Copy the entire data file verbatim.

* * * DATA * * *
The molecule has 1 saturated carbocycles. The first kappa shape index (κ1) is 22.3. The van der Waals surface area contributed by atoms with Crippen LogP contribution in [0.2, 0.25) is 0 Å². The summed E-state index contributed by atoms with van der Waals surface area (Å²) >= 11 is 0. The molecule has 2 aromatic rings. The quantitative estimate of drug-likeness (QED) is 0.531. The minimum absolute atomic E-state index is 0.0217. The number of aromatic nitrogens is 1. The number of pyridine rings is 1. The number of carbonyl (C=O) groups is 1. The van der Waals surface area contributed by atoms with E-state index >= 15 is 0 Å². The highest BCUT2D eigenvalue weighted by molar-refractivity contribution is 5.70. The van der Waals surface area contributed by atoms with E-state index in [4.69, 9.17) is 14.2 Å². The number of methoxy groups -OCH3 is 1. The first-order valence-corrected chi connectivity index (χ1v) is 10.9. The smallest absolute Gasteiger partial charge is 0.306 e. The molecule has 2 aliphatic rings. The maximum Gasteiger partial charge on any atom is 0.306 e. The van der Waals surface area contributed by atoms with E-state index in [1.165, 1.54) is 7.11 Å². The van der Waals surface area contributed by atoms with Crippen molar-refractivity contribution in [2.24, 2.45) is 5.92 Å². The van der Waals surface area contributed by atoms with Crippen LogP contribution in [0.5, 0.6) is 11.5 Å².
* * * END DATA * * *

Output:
The molecule has 1 saturated carbocycles. The first kappa shape index (κ1) is 22.3. The van der Waals surface area contributed by atoms with Crippen LogP contribution in [0.2, 0.25) is 0 Å². The summed E-state index contributed by atoms with van der Waals surface area (Å²) >= 11 is 0. The molecule has 2 aromatic rings. The quantitative estimate of drug-likeness (QED) is 0.531. The minimum absolute atomic E-state index is 0.0217. The number of aromatic nitrogens is 1. The number of pyridine rings is 1. The number of carbonyl (C=O) groups is 1. The van der Waals surface area contributed by atoms with E-state index >= 15 is 0 Å². The highest BCUT2D eigenvalue weighted by molar-refractivity contribution is 5.70. The van der Waals surface area contributed by atoms with E-state index in [4.69, 9.17) is 14.2 Å². The number of methoxy groups -OCH3 is 1. The first-order valence-corrected chi connectivity index (χ1v) is 10.9. The smallest absolute Gasteiger partial charge is 0.306 e. The molecule has 2 aliphatic rings. The maximum Gasteiger partial charge on any atom is 0.306 e. The van der Waals surface area contributed by atoms with E-state index in [1.165, 1.54) is 7.11 Å². The van der Waals surface area contributed by atoms with Crippen molar-refractivity contribution in [2.24, 2.45) is 5.92 Å². The van der Waals surface area contributed by atoms with Crippen LogP contribution in [0.5, 0.6) is 11.5 Å².